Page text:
Moving south, the construction of Cayman Enterprise City’s campus in South Sound will provide a permanent home to Cayman’s growing Special Economic Zone that now comprises over 180 unique businesses— from tech development to commodities trading. It is likely that the establishment of this campus will further stimulate the already growing residential development of South Sound. And with Cayman’s population rising by 3.7% in 2015 to 60,413, developers will no doubt see this growth as another signal to press on with more projects.
But in the midst of all this infrastructural development, will Cayman’s unique and fragile environment cope? History has proven that a balance between environmental protection and development has not always been achieved on small islands. After considerable public consultation, Cayman is seeking to expand its existing Marine Parks. Many believe this is long overdue as the Parks were established in 1986, when the population in Cayman was only at 25,000. Now with the documented decline of fish populations and reef degradation due to overfishing, rapid development, population growth and global environmental stressors such as climate change, Cayman must manage its natural resources carefully— particularly with the marine environment being such a draw for tourists visiting the Islands.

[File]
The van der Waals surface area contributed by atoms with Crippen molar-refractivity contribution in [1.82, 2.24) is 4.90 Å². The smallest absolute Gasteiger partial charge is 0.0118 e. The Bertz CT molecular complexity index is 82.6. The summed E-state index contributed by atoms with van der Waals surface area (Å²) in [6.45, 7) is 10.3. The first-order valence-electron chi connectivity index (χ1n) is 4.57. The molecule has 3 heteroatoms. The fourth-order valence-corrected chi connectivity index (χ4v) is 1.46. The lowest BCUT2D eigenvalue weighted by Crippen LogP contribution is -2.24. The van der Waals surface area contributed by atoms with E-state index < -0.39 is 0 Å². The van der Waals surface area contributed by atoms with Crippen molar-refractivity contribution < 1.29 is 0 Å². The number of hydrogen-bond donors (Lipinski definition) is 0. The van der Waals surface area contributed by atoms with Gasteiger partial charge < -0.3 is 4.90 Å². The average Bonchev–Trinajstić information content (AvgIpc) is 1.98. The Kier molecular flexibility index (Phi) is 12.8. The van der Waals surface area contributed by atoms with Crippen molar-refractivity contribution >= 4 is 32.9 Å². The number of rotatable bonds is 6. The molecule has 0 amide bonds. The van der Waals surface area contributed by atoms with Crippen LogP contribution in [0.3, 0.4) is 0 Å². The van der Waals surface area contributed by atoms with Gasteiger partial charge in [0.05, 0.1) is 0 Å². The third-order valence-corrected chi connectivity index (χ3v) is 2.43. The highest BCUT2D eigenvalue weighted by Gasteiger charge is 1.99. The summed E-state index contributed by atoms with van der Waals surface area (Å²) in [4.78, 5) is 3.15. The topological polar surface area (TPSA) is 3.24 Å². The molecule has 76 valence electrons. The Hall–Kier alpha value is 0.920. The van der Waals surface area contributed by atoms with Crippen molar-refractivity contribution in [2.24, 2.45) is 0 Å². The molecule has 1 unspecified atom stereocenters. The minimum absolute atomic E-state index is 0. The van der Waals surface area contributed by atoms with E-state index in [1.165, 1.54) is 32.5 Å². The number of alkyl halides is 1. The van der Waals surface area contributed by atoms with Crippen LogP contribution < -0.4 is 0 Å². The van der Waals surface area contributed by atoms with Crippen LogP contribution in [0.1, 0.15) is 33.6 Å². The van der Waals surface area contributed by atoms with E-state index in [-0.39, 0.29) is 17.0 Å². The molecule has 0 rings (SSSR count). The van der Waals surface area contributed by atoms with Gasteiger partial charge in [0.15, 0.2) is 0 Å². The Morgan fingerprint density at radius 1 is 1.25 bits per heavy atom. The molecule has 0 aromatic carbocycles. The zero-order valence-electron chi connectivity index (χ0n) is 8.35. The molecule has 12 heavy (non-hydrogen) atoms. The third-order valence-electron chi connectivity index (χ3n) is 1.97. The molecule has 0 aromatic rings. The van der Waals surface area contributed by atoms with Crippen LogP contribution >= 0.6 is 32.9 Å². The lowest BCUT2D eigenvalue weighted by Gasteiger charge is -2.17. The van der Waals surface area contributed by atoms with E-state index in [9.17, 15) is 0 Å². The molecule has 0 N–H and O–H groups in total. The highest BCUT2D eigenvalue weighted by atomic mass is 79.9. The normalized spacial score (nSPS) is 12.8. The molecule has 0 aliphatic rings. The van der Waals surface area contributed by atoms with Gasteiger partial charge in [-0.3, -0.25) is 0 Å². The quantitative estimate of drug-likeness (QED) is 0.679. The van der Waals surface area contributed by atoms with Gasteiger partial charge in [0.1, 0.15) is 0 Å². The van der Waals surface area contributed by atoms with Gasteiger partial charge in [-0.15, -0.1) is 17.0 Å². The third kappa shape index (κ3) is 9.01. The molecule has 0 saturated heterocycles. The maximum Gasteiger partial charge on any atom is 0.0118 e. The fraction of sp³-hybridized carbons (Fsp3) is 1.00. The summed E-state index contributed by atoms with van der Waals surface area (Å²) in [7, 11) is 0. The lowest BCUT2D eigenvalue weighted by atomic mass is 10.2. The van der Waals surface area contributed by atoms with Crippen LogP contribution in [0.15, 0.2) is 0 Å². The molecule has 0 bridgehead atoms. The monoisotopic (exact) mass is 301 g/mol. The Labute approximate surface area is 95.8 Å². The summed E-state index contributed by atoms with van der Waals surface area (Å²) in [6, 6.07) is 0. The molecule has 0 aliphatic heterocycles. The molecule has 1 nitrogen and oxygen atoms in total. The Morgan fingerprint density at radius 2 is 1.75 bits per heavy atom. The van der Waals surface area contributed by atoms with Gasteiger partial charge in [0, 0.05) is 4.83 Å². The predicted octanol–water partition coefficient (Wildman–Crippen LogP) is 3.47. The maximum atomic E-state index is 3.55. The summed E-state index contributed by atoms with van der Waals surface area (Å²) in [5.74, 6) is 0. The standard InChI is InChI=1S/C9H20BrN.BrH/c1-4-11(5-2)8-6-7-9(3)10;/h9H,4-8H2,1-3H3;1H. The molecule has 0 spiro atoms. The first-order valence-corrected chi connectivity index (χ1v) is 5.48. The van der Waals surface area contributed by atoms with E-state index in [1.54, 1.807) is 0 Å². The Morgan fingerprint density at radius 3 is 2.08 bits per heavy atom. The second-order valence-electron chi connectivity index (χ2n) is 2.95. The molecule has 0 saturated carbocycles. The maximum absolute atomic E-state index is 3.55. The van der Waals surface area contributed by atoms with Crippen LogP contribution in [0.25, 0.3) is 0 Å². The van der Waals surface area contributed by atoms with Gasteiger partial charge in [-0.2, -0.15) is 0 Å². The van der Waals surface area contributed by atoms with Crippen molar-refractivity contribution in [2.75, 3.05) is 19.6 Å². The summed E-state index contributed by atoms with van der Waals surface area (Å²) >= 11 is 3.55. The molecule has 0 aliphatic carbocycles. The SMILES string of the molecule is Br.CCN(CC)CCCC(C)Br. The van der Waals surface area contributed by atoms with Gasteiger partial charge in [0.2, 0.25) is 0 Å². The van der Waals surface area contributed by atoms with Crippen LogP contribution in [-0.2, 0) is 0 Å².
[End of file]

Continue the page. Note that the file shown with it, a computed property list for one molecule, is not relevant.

But there is good news: there has been a slow-burning green movement sweeping the Islands. Being green isn’t just buzz— there are more home owners using solar energy to live off the grid in Cayman than ever before. In 2016, a $1.4 million 22-acre solar farm broke ground in Bodden Town, which will feed green energy into the national grid. Reportedly there are more solar farms in the pipeline for 2017 and beyond as Cayman begins to “green-up” their act.
The expansion of the Owen Roberts International Airport (ORIA) is slated for completion in 2018. This massive capital project will result in the country’s most important port of call being fully modernised, with new terminals and an expanded arrival and departure lounge to accommodate the growing numbers of visitors to the Islands.
But Cayman’s impending transformation does not owe all its credit to infrastructural development and business growth alone. For the first time in history, Caymanians will vote under a single-member constituency in the May 2017 election. This new system will redefine the electoral process in Cayman; and it is expected that with the establishment of 19 voting districts, there will be even more candidates entering the elections race. We wait to see if this increase in choice will result in better overall options for voters.
There are major capital developments and big changes in Cayman’s infrastructure to look forward to in 2017.
Both the stay over and cruise tourism sectors are holding steady and with the new room stock in Grand Cayman, plus a new international airport in 2018, we expect to see continued growth beyond 2017.